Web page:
Tuesday, August 02, 2005

On Small-Town Civility

One of the most notable characteristics of living in a small town is that even people who hate your guts will be nice to you in public. Some people think that's repulsively phony, but if you live in a small town for a while, you will begin to understand just how adaptive it is.

In a big city, pissing somebody off is no big deal. When there are millions of people out there, you're not likely to miss the friendship of a few of them, nor are you likely to encounter them again. If you don't get along with your plumber, you can always find a new one. But in a small town, there's only one plumber, and your pipes aren't going to last forever without needing his services. So you suck it up and be nice to him, because if he were ever to refuse you service, you'd really be up a creek without a paddle. And then there's only one funeral director, and only one or two grocers, and only a few local merchants and one librarian who's also the county recorder, so you soon find that sucking it up and being nice has become a way of life. You can't bounce a check or your neighbors will know, not because they're nosy but because your neighbors work at the store and the bank. That student you gave an F to is fixing your car right now. Piss off that teenage girl, and next time you come through her register with a box of condoms, she'll make sure everyone knows.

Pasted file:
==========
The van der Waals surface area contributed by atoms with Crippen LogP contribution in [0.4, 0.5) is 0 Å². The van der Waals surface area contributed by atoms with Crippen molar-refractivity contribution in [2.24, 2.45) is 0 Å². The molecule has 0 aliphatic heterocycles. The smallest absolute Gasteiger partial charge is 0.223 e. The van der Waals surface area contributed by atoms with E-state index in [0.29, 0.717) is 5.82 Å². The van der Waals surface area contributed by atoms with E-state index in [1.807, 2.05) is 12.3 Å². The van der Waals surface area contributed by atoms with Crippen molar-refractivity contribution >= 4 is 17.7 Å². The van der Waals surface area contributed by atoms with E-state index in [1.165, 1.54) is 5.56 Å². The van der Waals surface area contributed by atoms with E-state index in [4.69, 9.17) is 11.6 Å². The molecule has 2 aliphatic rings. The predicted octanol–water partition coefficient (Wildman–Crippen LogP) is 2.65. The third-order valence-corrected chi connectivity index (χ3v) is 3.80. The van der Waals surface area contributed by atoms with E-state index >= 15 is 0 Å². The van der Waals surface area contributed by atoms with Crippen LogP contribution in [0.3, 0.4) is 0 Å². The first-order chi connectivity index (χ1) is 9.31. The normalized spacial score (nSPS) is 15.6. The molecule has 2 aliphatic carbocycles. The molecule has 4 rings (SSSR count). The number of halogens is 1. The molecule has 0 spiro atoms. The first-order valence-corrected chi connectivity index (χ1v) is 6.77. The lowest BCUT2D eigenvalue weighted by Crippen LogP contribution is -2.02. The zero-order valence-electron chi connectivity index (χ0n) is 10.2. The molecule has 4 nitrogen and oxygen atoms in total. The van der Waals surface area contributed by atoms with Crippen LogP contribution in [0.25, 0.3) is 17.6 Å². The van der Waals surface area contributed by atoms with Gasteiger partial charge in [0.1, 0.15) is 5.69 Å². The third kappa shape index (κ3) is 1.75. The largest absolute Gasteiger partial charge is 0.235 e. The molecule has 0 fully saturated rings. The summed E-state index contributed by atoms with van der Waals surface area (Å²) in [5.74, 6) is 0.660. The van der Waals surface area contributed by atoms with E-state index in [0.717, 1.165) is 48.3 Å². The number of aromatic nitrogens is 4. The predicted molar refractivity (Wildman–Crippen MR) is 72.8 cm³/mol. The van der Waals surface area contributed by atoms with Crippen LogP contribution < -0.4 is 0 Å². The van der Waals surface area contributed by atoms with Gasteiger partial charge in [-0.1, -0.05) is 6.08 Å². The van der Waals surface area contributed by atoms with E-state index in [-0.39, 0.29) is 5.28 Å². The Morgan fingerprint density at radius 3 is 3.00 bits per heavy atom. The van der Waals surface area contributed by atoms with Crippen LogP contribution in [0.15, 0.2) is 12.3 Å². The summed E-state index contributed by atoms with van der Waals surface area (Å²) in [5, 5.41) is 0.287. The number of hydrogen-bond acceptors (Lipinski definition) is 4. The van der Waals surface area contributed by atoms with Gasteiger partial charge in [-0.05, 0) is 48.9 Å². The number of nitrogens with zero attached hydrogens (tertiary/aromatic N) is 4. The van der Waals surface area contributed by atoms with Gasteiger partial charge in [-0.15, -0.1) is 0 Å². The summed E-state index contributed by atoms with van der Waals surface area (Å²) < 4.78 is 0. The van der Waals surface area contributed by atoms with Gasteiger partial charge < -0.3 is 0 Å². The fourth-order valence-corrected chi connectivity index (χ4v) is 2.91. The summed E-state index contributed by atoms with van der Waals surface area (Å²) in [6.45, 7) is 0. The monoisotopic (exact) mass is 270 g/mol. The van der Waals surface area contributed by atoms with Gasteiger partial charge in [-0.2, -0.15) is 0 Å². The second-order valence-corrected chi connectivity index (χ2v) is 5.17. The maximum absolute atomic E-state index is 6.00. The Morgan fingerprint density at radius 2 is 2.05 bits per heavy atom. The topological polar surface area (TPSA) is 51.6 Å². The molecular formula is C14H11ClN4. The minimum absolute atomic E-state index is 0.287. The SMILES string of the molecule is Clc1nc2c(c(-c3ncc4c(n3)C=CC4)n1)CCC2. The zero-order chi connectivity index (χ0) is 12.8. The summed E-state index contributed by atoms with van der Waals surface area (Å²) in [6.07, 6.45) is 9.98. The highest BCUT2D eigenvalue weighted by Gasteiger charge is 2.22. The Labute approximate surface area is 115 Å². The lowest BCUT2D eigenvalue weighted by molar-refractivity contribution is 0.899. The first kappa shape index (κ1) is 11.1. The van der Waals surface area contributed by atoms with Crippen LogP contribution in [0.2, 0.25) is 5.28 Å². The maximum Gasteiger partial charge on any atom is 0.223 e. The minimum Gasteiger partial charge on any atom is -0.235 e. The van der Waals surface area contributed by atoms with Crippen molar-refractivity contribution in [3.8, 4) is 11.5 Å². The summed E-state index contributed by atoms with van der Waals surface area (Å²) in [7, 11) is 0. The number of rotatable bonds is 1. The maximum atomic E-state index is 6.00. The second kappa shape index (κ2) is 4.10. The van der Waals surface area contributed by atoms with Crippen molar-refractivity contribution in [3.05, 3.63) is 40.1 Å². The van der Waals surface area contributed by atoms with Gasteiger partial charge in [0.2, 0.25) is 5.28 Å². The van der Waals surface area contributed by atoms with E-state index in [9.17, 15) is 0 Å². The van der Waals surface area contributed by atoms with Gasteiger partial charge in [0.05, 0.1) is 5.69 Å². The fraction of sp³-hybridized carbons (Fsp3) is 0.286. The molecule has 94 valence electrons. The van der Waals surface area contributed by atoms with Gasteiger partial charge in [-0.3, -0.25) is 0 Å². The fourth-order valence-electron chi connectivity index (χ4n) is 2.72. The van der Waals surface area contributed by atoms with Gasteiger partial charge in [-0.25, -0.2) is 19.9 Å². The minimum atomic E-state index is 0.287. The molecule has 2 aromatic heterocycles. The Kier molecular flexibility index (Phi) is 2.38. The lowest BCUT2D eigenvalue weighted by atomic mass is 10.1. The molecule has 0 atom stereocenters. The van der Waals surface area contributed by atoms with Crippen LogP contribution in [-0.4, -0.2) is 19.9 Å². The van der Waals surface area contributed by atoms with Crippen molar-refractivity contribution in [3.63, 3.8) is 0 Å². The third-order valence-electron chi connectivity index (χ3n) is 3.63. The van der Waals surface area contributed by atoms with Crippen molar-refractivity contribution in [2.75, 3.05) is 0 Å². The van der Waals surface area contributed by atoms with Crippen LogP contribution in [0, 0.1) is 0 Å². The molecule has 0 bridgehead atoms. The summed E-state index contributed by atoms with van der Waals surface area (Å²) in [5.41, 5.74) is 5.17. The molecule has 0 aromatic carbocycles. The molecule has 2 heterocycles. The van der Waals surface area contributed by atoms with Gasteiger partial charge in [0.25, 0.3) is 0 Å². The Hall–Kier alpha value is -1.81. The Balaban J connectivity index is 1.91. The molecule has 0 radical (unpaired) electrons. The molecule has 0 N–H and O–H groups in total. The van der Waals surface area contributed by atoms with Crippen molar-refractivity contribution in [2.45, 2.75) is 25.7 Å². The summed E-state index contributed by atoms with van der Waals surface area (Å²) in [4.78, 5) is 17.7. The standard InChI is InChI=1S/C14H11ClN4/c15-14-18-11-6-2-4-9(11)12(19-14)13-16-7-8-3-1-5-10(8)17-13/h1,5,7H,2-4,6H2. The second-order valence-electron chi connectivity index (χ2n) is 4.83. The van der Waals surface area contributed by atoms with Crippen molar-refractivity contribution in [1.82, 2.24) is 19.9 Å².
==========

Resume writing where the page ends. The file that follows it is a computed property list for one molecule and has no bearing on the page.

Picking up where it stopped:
In a large city it is easy to build a circle of friends and acquaintances composed entirely of people you like, but in a small town you don't have much choice. You still have the basic human needs for acceptance and community-- these never go away-- but since your pool of applicants for friends and community contacts is much smaller, if you want to meet these needs, you have to put up with the quirks of people who in a large city would never be your friends. So being nice to people you don't like is not a sign of phoniness; it's an adaptation to life under different conditions. And given the proportion of the population that lives in small-town America, you might even argue that it's small-town civility that's normal, and what's unnatural is the anonymity of the city that allows you the luxury of rejecting people you don't like.